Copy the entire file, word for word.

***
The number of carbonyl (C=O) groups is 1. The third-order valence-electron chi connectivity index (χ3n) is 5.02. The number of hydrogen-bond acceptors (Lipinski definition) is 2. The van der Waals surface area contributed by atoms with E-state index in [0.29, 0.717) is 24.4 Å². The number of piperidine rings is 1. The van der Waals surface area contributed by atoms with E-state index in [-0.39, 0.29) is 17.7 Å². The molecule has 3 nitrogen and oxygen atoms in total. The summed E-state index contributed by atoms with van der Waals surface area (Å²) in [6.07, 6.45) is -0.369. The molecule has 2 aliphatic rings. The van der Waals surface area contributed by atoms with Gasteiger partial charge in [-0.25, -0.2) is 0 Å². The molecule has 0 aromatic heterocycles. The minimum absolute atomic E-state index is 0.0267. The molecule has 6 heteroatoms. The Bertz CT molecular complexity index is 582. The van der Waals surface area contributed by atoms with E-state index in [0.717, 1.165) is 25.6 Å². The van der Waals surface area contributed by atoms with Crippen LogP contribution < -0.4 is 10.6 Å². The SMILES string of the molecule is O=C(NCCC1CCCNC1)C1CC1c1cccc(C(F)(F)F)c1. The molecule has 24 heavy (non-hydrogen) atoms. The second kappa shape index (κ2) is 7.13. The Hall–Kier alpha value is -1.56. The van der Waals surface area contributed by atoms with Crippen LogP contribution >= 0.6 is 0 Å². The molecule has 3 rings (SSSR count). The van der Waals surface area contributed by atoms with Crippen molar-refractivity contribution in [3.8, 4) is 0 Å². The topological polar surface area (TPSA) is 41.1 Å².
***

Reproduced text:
The number of carbonyl (C=O) groups is 1. The third-order valence-electron chi connectivity index (χ3n) is 5.02. The number of hydrogen-bond acceptors (Lipinski definition) is 2. The van der Waals surface area contributed by atoms with E-state index in [0.29, 0.717) is 24.4 Å². The number of piperidine rings is 1. The van der Waals surface area contributed by atoms with E-state index in [-0.39, 0.29) is 17.7 Å². The molecule has 3 nitrogen and oxygen atoms in total. The summed E-state index contributed by atoms with van der Waals surface area (Å²) in [6.07, 6.45) is -0.369. The molecule has 2 aliphatic rings. The van der Waals surface area contributed by atoms with Gasteiger partial charge in [-0.25, -0.2) is 0 Å². The molecule has 0 aromatic heterocycles. The minimum absolute atomic E-state index is 0.0267. The molecule has 6 heteroatoms. The Bertz CT molecular complexity index is 582. The van der Waals surface area contributed by atoms with E-state index in [0.717, 1.165) is 25.6 Å². The van der Waals surface area contributed by atoms with Crippen LogP contribution < -0.4 is 10.6 Å². The SMILES string of the molecule is O=C(NCCC1CCCNC1)C1CC1c1cccc(C(F)(F)F)c1. The molecule has 24 heavy (non-hydrogen) atoms. The second kappa shape index (κ2) is 7.13. The Hall–Kier alpha value is -1.56. The van der Waals surface area contributed by atoms with Crippen LogP contribution >= 0.6 is 0 Å². The molecule has 3 rings (SSSR count). The van der Waals surface area contributed by atoms with Crippen molar-refractivity contribution in [3.8, 4) is 0 Å². The topological polar surface area (TPSA) is 41.1 Å².